Sunday, February 12, 2012


I’m sure that you’ve all heard about the newest craze related to nutrition. Foodies have been raving about Chia seeds for quite some time now. I even know a runner who travels around with a little tube of chia in her bag for moments when she feels like she needs a little pick-me-up. But why? What is the big fuss over such a little seed?

Christopher McDougall, author of Born to Run, compared a tablespoon of chia to a “smoothie made from salmon, spinach, and human growth hormone.” I only eat one of those three so it’s a good thing that chia is around.

The chia seed, while a new rave in the US, played an important nutritional role in the diets of Aztec and Mayan warriors. Often called the “running food” it was used for long distance travel and for nourishment before and after battle.

Today we now know that chia seeds are a complete protein, the highest vegetable source of omega 3 fatty acids, and filled with calcium and magnesium as well as dietary fiber! Truly, a wondrous food.

But how should we use these little guys? Unlike sesame or flax seeds, chia seeds have a digestible outer shell, which means they don’t need to be blended before eaten. As such, they can be sprinkled on top of salads, tossed in marinara sauce or thrown over a bowl of lentils. So powerful are these little guys that one heaping tablespoon a day meets nearly the entire daily need of Omega 3s! That said, I present here a great and simple little desert or a powerful breakfast. Simply put, here is Blueberry Chia Seed Pudding.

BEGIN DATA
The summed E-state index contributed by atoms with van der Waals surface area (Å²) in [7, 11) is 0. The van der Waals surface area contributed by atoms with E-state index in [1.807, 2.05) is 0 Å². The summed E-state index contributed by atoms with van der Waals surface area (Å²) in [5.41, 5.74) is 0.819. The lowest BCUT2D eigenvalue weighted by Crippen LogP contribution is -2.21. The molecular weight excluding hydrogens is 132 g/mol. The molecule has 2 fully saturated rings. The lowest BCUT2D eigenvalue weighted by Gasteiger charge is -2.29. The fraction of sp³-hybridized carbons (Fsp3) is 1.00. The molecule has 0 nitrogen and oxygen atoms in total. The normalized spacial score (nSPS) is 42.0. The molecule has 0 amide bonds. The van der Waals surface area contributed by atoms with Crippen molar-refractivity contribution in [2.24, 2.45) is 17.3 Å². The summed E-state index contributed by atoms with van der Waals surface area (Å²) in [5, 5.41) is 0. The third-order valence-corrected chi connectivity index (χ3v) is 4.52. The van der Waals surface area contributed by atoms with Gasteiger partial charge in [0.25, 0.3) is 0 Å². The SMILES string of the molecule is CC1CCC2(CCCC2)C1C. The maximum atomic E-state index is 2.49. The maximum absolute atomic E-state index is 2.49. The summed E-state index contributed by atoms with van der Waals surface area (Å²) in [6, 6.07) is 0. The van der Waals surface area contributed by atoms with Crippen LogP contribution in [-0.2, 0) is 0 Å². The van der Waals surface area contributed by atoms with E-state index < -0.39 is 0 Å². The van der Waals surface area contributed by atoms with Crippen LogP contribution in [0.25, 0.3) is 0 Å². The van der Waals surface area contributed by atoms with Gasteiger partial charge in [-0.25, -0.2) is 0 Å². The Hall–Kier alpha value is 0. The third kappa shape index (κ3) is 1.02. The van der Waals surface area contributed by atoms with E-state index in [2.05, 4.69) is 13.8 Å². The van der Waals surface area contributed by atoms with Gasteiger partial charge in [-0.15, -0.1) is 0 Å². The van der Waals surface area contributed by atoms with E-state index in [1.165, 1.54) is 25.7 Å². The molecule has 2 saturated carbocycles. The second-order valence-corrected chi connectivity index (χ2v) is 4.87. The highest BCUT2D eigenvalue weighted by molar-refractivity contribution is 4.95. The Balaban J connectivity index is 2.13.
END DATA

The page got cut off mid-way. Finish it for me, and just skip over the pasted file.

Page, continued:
3/4 cup chia seeds
2 cups unsweetened almond milk
Tiny dash salt
1 large banana- ripe
1 cup blueberries

To begin, put the almond milk (or any non-dairy milk in the blender (next weeks post will discuss why this dish should never be made with dairy milk)) with the banana and ¾ cup of the blueberries. Blend until smooth and dark blue.

While that is being blended, add the chia seeds to a large mixing bowl or container. Once milk is done being blended, simply pour it on top of the seeds.

 Now all you need to do is stir once every 5 minutes for the next twenty minutes or so. Similar to flax seeds, the chia will absorb the liquid and obtain a gelatinous texture. The mixture should be done after about twenty minutes of soaking and mixing. The mixture should be now be thick and ready to eat. I prefer it refrigerated and often add the other ¼ cup of fresh blueberries to the top.

Bon Appetite

The best part is, if you don’t like the pudding, you can also use your left over seeds for an elegant plant!

sneak peak: next weeks post is going to be four studies done over the past few years that have shown that the human body's ability to absorb antioxidants becomes compromised when ingested with dairy! 

1 comment:

  1. Chia mixed with warm water also makes an excellent egg replacer in recipes that require a little extra effort to keep things together; think: noodle kugel.